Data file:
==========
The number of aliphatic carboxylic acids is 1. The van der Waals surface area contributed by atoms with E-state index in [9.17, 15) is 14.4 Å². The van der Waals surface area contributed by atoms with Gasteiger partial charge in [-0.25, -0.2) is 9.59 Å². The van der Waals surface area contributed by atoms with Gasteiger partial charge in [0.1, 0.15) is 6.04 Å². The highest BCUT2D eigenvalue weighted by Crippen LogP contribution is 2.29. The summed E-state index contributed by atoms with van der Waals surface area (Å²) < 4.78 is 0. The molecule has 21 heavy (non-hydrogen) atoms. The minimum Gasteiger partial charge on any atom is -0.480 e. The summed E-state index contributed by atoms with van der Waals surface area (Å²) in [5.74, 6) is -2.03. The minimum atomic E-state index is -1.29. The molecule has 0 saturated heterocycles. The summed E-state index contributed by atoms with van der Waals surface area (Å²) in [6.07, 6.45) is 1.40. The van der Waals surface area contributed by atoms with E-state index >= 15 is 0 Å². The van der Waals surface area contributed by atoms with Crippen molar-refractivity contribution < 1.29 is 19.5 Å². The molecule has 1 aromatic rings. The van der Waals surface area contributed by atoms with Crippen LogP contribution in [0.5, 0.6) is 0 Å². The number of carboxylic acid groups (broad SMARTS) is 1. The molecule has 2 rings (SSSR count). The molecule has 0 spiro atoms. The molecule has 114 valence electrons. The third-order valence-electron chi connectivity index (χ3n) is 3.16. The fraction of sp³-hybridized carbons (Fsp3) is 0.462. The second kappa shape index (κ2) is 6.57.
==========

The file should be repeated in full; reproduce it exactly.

The number of aliphatic carboxylic acids is 1. The van der Waals surface area contributed by atoms with E-state index in [9.17, 15) is 14.4 Å². The van der Waals surface area contributed by atoms with Gasteiger partial charge in [-0.25, -0.2) is 9.59 Å². The van der Waals surface area contributed by atoms with Gasteiger partial charge in [0.1, 0.15) is 6.04 Å². The highest BCUT2D eigenvalue weighted by Crippen LogP contribution is 2.29. The summed E-state index contributed by atoms with van der Waals surface area (Å²) < 4.78 is 0. The molecule has 21 heavy (non-hydrogen) atoms. The minimum Gasteiger partial charge on any atom is -0.480 e. The summed E-state index contributed by atoms with van der Waals surface area (Å²) in [5.74, 6) is -2.03. The minimum atomic E-state index is -1.29. The molecule has 0 saturated heterocycles. The summed E-state index contributed by atoms with van der Waals surface area (Å²) in [6.07, 6.45) is 1.40. The van der Waals surface area contributed by atoms with E-state index >= 15 is 0 Å². The van der Waals surface area contributed by atoms with Crippen molar-refractivity contribution < 1.29 is 19.5 Å². The molecule has 1 aromatic rings. The van der Waals surface area contributed by atoms with Crippen LogP contribution in [0.5, 0.6) is 0 Å². The number of carboxylic acid groups (broad SMARTS) is 1. The molecule has 2 rings (SSSR count). The molecule has 0 spiro atoms. The molecule has 114 valence electrons. The third-order valence-electron chi connectivity index (χ3n) is 3.16. The fraction of sp³-hybridized carbons (Fsp3) is 0.462. The second kappa shape index (κ2) is 6.57.